I have a lot of faith in the cold blue cremes, but the finish wont be as tough as a pro job.
    Last edited by a moderator: Aug 8, 2008

  3. pinecone70

    pinecone70 Active Member

    Jul 30, 2008
    Minnesota Gal!
    It was cold blue, swabbed on and rinsed off. I put four applications on it, and there was only one spot that came out funky. No one notices it but me anyway. I didn't dip it because I was scared to take the end of the bolt apart, it's a pull-to-cock and I thought I'd never get it back together properly.

    The walnut looks amazing, I was surprised.
  4. SouthernMoss

    SouthernMoss *Admin Tech Staff*

    Jan 1, 2003
    SW MS
    Sorry you don't have any "before" pictures, but we'd love to see some "after" pictures!
  5. pinecone70

    pinecone70 Active Member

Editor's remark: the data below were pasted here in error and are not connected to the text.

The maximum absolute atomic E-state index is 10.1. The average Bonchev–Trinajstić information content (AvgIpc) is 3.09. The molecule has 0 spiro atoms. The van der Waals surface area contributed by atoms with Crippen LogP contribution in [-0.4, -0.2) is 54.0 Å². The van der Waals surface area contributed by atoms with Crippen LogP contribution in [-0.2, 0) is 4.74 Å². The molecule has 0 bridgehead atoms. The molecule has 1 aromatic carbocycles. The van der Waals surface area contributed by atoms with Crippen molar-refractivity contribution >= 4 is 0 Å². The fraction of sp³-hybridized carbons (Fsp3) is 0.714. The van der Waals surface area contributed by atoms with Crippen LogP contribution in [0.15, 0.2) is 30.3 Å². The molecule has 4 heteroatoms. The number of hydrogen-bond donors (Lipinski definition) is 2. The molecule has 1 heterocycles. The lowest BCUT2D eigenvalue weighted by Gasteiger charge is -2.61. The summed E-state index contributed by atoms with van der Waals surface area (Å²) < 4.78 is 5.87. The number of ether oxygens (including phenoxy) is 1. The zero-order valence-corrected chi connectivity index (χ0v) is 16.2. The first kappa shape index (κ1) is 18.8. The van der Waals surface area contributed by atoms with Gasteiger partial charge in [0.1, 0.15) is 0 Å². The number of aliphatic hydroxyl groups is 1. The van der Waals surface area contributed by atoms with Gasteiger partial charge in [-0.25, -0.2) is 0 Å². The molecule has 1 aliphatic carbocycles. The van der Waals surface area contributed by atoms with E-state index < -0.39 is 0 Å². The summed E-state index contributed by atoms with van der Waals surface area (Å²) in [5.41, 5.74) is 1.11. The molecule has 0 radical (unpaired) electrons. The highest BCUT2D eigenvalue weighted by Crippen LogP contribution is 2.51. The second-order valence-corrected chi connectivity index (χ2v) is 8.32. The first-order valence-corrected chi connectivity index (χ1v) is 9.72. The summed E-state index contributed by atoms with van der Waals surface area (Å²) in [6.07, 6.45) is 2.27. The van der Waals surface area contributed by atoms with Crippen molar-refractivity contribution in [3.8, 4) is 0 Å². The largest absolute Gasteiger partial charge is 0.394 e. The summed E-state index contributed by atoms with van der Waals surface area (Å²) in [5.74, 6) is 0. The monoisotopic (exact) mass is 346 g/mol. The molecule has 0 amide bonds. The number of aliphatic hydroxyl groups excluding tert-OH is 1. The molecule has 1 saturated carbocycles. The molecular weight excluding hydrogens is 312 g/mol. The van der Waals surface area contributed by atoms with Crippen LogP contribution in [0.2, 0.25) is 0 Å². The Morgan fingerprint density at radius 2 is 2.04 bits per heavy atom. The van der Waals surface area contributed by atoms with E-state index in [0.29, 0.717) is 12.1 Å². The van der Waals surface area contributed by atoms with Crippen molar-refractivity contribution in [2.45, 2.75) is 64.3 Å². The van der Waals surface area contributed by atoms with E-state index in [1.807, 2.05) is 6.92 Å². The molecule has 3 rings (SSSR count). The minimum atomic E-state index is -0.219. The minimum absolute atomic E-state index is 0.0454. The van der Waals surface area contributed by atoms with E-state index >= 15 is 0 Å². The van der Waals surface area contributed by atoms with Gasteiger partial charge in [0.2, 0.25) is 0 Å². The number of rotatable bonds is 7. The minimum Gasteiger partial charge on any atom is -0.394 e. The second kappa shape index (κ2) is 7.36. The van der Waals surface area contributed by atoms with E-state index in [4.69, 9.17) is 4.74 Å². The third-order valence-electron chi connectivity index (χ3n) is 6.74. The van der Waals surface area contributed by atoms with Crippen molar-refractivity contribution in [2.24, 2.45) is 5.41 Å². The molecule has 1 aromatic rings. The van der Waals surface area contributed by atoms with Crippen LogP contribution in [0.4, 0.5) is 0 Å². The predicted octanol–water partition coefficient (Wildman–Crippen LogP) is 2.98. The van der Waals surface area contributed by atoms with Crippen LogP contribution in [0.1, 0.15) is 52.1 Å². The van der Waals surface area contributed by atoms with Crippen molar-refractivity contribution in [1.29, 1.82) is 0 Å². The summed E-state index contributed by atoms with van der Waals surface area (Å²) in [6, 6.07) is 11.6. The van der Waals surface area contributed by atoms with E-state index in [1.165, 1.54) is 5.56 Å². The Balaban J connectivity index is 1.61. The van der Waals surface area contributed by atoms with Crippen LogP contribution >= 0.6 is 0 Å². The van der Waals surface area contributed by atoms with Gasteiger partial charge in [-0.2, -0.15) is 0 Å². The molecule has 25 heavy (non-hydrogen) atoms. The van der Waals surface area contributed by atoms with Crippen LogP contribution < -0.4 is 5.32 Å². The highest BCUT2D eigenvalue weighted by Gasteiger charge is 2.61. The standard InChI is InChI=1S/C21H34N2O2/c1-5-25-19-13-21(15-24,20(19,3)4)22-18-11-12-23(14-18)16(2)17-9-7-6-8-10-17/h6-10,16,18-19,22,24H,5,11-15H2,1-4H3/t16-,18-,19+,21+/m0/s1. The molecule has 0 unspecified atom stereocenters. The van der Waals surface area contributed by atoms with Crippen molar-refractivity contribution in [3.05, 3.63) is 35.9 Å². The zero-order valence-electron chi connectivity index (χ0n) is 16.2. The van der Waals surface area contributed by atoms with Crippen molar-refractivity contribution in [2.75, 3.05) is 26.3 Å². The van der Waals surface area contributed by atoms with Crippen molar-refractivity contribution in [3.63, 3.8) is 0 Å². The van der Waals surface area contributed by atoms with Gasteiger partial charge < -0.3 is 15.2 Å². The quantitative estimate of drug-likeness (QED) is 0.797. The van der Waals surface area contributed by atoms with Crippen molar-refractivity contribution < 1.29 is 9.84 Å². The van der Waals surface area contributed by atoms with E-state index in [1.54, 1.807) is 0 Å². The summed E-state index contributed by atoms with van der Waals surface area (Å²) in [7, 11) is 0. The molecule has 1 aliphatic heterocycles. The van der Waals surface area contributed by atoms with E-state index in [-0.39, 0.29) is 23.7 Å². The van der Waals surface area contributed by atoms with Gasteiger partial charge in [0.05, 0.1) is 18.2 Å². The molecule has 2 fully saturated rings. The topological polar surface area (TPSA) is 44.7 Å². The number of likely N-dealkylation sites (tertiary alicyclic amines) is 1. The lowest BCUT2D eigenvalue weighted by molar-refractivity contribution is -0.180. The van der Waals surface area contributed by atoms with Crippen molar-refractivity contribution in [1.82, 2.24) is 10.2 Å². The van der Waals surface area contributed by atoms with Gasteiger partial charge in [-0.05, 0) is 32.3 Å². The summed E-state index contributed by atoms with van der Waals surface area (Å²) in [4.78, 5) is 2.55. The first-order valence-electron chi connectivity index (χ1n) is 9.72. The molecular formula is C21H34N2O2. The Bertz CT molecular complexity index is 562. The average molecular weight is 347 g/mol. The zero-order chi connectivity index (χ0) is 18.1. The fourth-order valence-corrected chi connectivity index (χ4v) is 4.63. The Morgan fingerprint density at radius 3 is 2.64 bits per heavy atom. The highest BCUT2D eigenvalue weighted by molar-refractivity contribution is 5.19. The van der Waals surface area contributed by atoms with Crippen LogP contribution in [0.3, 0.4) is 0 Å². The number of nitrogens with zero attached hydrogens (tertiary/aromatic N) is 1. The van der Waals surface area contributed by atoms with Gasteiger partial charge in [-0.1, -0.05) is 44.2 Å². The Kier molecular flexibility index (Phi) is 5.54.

Jul 30, 2008
    Minnesota Gal!
    I think I will try to get some pictures today, but not in my yard! I live in a small town and I'm sure I'd scare the majority of people that walk by here. I don't want them to know I have guns in the house! (People are so sensitive about such things, lol.)

    Today's plan is to put some shells through the .410 just for fun, I plan to refinish that one next. I was kind of stunned at the price when I bought shells last night, I'd hate to make a habit of it.
  6. Refinishing old firearms can become a hobby in itself, Pine. It's a great deal of fun. I've done it many times on "shooters-not-collectors." :D I too have had good luck with high-quality cold blue. Some of the cream products on the market today are quite good. As Tranter mentioned, the finish will not be quite as durable as an expensive hot blue job, but generally it works pretty well, especially if you only need to re-blue small relatively areas.